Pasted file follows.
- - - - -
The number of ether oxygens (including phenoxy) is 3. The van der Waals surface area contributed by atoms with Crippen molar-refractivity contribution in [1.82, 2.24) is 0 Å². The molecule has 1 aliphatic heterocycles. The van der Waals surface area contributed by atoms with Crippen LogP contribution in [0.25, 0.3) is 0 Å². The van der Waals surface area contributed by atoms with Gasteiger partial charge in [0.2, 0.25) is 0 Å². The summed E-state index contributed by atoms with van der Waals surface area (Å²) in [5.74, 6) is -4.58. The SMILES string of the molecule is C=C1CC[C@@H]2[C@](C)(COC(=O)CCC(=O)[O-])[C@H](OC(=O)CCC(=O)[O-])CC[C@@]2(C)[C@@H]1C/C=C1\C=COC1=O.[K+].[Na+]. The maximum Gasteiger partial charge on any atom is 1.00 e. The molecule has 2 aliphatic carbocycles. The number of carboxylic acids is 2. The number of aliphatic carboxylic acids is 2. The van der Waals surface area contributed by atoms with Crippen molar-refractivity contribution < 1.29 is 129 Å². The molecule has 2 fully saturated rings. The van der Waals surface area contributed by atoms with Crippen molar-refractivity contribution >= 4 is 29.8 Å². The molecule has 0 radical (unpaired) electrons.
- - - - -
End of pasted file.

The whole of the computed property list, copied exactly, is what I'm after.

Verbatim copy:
The number of ether oxygens (including phenoxy) is 3. The van der Waals surface area contributed by atoms with Crippen molar-refractivity contribution in [1.82, 2.24) is 0 Å². The molecule has 1 aliphatic heterocycles. The van der Waals surface area contributed by atoms with Crippen LogP contribution in [0.25, 0.3) is 0 Å². The van der Waals surface area contributed by atoms with Gasteiger partial charge in [0.2, 0.25) is 0 Å². The summed E-state index contributed by atoms with van der Waals surface area (Å²) in [5.74, 6) is -4.58. The SMILES string of the molecule is C=C1CC[C@@H]2[C@](C)(COC(=O)CCC(=O)[O-])[C@H](OC(=O)CCC(=O)[O-])CC[C@@]2(C)[C@@H]1C/C=C1\C=COC1=O.[K+].[Na+]. The maximum Gasteiger partial charge on any atom is 1.00 e. The molecule has 2 aliphatic carbocycles. The number of carboxylic acids is 2. The number of aliphatic carboxylic acids is 2. The van der Waals surface area contributed by atoms with Crippen molar-refractivity contribution < 1.29 is 129 Å². The molecule has 2 fully saturated rings. The van der Waals surface area contributed by atoms with Crippen molar-refractivity contribution >= 4 is 29.8 Å². The molecule has 0 radical (unpaired) electrons.